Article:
Article excerpt


The brand of feminism that is generally referred to as the third wave popularized the use of two terms: intersectionality and individualism. The first term emerged largely from the writings of women of colour, working-class women and queers who were left out of a dominant feminist discourse that reflected the experience of women who were predominantly white, middle -class, and heterosexual. Theorists such as bell hooks and Gloria Anzaldua challenged the idea that woman is a homogenous category and complicated the concept by declaring the myriad ways in which their own female identity is coloured by race, class and sexual orientation. Soon, others followed suit, shifting the conversation to allow for a more fluid identity and toward a multi -issue approach to feminism.

At the same time, the oft-repeated second wave mantra, "The personal is political," began to shift. Instead of being used to identify collective women's issues, feminists began to use it to explain how individual acts can empower women as a group. Using this analysis, then, behaviour that might previously have been seen as a perpetuation of what hooks calls "white- supremacist capitalist patriarchy" - for example, wearing makeup or using sexuality for personal gain - could be considered tools of resistance. That is, so long as you had the right analysis.

There are some aspects of modern feminism where these philosophical shifts are now commonplace. We see intersectionality, for example, in the reproductive justice framework developed by organizations like SisterSong. The group published a reproductive justice paper that asserts an understanding that "the impact on women of colour of race, class and gender are not additive but integrative." This approach has now been adopted throughout women's health organizing. Conversely, the popularity of individualism can be seen in the attitude and demographic of BUST magazine and Sex and the City. Positioned side -by-side, one might wonder which of these ideologies is the real feminism. The answer is both, though we don't often see them overlap.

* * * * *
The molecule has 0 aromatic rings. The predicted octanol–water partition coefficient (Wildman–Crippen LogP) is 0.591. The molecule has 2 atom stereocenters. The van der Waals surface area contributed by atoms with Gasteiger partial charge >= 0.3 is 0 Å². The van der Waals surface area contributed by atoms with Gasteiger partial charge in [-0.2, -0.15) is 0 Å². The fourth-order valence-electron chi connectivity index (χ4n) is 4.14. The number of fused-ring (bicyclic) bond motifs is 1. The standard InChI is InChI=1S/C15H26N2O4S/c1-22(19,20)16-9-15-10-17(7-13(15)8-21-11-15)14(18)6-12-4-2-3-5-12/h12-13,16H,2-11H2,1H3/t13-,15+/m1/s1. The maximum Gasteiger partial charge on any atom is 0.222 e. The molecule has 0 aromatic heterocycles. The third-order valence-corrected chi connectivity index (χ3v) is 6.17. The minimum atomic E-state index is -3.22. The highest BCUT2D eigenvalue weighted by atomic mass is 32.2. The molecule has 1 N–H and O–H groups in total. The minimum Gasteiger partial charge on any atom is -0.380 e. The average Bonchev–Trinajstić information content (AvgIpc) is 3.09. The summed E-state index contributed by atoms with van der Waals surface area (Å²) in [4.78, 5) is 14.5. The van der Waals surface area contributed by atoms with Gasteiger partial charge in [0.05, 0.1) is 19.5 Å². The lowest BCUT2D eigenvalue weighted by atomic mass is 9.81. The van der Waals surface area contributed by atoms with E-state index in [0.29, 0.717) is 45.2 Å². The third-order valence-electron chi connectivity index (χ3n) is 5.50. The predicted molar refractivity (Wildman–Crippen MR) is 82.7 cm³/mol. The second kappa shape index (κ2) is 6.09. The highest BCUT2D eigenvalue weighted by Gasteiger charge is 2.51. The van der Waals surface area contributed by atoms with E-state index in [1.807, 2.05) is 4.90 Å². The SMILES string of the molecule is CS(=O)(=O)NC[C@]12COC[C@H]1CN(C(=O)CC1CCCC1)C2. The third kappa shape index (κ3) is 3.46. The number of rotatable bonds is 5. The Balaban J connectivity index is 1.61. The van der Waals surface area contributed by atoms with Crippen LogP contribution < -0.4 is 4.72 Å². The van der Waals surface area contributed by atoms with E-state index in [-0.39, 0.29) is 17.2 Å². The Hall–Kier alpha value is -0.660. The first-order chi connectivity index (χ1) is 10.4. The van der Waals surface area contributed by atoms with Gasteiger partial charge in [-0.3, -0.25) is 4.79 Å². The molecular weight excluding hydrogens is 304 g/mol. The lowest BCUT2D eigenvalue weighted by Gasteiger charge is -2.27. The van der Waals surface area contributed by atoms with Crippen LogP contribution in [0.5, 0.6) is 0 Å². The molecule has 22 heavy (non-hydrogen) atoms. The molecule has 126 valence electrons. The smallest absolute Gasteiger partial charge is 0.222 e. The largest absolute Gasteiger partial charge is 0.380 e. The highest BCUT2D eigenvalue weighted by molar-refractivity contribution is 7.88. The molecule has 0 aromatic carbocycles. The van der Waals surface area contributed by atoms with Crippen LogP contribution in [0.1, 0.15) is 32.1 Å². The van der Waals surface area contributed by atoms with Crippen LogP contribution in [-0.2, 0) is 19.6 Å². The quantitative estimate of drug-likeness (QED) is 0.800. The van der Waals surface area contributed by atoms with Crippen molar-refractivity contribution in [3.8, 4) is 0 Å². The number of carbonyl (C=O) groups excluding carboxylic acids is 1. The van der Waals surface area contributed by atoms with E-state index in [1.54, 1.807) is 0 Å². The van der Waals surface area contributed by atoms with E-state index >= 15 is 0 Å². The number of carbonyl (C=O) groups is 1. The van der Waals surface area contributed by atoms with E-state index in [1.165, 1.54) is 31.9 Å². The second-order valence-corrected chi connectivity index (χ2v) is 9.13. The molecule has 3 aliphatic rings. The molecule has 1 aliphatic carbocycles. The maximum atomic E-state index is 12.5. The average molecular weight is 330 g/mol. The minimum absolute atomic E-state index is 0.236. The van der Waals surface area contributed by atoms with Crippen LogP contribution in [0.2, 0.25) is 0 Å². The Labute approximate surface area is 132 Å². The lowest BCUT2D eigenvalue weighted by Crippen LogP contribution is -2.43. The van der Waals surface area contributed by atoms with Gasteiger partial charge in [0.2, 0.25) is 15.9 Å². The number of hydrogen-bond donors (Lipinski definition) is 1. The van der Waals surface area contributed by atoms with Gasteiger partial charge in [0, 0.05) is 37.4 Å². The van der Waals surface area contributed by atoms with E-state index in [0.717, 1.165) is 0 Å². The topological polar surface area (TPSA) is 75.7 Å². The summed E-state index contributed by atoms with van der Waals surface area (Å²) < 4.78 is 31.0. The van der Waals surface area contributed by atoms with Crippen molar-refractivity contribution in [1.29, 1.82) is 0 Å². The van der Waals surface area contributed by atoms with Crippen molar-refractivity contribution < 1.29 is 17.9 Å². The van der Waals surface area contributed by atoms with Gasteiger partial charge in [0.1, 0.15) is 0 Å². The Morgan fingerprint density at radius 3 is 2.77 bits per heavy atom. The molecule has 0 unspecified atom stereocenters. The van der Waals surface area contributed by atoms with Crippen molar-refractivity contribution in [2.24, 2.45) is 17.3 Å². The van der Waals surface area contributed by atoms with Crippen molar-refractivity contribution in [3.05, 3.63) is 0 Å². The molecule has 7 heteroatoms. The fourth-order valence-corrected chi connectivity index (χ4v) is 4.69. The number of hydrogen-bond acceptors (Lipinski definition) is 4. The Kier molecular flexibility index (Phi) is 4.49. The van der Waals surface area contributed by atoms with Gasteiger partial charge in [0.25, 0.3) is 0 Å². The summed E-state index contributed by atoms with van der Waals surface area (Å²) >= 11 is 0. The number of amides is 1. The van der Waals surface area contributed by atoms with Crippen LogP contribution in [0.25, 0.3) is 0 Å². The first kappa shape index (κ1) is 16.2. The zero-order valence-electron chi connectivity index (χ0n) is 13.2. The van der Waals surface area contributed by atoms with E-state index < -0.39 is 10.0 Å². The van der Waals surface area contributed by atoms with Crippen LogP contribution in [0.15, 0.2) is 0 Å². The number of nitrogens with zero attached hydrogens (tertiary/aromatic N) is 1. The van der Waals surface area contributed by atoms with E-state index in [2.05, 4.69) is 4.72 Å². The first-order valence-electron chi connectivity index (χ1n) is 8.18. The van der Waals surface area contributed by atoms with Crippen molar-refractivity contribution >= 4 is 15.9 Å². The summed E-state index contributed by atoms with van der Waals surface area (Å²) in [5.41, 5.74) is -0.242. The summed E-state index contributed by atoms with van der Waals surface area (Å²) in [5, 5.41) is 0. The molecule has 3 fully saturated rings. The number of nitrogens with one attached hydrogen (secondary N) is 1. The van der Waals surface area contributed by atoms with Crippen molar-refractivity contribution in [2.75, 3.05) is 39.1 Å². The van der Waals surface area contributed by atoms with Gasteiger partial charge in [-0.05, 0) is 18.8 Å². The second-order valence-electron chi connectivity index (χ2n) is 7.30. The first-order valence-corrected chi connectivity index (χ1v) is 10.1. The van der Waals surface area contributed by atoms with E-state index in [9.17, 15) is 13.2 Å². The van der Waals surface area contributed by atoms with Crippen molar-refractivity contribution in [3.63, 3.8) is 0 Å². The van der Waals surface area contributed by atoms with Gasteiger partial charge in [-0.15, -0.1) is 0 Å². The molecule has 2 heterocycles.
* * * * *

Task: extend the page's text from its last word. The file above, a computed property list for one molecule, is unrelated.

What did not exist until recently is a place where intersectionality and individualism intersect. One place they do is in Jessica Valenti and Jaclyn Friedman's Yes Means Yes: Visions of Female Sexual Power and A World Without Rape. The book is a collection of essays by American and Canadian writers and activists. The contributors to Yes Means Yes represent the many faces of feminism, albeit faces that tend to have prominence in the feminist blogosphere: Jill Filipovic and Cara Kulwicki from Feministe, LaToya Peterson from Racialicious, Kate Harding from Shapely Prose, and Samhita Mukhopadhyay from Valenti's own Feministing. This variety is necessary if, like Valenti and Freidman, you've set out to tackle the lofty goal of exploring "how creating a culture which values genuine female sexual pleasure can help stop rape, and how the cultures and systems that support rape in the U.S. rob us of our right to sexual power."

To help the reader navigate such vast and complex waters, the anthology is set up in a style similar to the choose-yourown -adventure novels that you may have read as a child. It is a style that facilitates making connections between the issues and themes that emerge while reading. In the introduction, the editors lay out themes they believe are useful, but I've identified some themes of my own that help to place the book itself in a historical and political context.

One can't espouse something new without explaining what came before it, and many essays in Yes Means Yes recount the breakthroughs of previous feminist anti-violence work. So that's theme number one: Some things have stayed the same. We still live in a patriarchal world where men and women are socialized to conform to particular gender roles and to sexual scripts that define women as passive gatekeepers of their sexual purity and men as aggressive conquistadors seeking to rid a woman of her chastity. …